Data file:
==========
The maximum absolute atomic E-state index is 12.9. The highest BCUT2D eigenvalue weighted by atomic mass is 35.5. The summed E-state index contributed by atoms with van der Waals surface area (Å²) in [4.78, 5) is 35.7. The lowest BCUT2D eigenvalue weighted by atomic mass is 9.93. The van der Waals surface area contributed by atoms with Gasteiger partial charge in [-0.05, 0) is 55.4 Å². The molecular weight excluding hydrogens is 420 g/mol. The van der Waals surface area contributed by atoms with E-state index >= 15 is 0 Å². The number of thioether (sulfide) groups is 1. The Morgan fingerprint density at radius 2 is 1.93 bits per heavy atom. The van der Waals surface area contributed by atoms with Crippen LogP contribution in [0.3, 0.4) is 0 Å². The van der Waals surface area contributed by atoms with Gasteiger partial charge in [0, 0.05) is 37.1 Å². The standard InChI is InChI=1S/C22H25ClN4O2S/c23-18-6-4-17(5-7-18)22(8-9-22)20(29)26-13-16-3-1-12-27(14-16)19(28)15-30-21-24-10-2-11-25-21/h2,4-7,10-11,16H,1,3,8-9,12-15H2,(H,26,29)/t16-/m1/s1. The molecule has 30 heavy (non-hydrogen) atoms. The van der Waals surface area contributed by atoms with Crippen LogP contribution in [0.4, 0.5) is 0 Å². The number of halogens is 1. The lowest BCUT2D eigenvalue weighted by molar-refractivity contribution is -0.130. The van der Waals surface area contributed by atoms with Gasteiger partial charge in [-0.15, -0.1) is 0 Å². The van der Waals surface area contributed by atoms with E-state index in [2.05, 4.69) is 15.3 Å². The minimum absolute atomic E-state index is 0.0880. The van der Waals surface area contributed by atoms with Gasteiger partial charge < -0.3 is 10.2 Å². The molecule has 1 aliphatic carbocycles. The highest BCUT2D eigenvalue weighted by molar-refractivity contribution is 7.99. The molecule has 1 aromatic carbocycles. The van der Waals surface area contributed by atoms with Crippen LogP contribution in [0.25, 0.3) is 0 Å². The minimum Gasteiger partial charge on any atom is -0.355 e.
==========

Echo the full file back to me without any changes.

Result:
The maximum absolute atomic E-state index is 12.9. The highest BCUT2D eigenvalue weighted by atomic mass is 35.5. The summed E-state index contributed by atoms with van der Waals surface area (Å²) in [4.78, 5) is 35.7. The lowest BCUT2D eigenvalue weighted by atomic mass is 9.93. The van der Waals surface area contributed by atoms with Gasteiger partial charge in [-0.05, 0) is 55.4 Å². The molecular weight excluding hydrogens is 420 g/mol. The van der Waals surface area contributed by atoms with E-state index >= 15 is 0 Å². The number of thioether (sulfide) groups is 1. The Morgan fingerprint density at radius 2 is 1.93 bits per heavy atom. The van der Waals surface area contributed by atoms with Crippen LogP contribution in [0.3, 0.4) is 0 Å². The van der Waals surface area contributed by atoms with Gasteiger partial charge in [0, 0.05) is 37.1 Å². The standard InChI is InChI=1S/C22H25ClN4O2S/c23-18-6-4-17(5-7-18)22(8-9-22)20(29)26-13-16-3-1-12-27(14-16)19(28)15-30-21-24-10-2-11-25-21/h2,4-7,10-11,16H,1,3,8-9,12-15H2,(H,26,29)/t16-/m1/s1. The molecule has 30 heavy (non-hydrogen) atoms. The van der Waals surface area contributed by atoms with Crippen LogP contribution in [0.4, 0.5) is 0 Å². The number of halogens is 1. The lowest BCUT2D eigenvalue weighted by molar-refractivity contribution is -0.130. The van der Waals surface area contributed by atoms with Gasteiger partial charge in [-0.15, -0.1) is 0 Å². The van der Waals surface area contributed by atoms with E-state index in [2.05, 4.69) is 15.3 Å². The minimum absolute atomic E-state index is 0.0880. The van der Waals surface area contributed by atoms with Gasteiger partial charge < -0.3 is 10.2 Å². The molecule has 1 aliphatic carbocycles. The highest BCUT2D eigenvalue weighted by molar-refractivity contribution is 7.99. The molecule has 1 aromatic carbocycles. The van der Waals surface area contributed by atoms with Crippen LogP contribution in [0.25, 0.3) is 0 Å². The minimum Gasteiger partial charge on any atom is -0.355 e.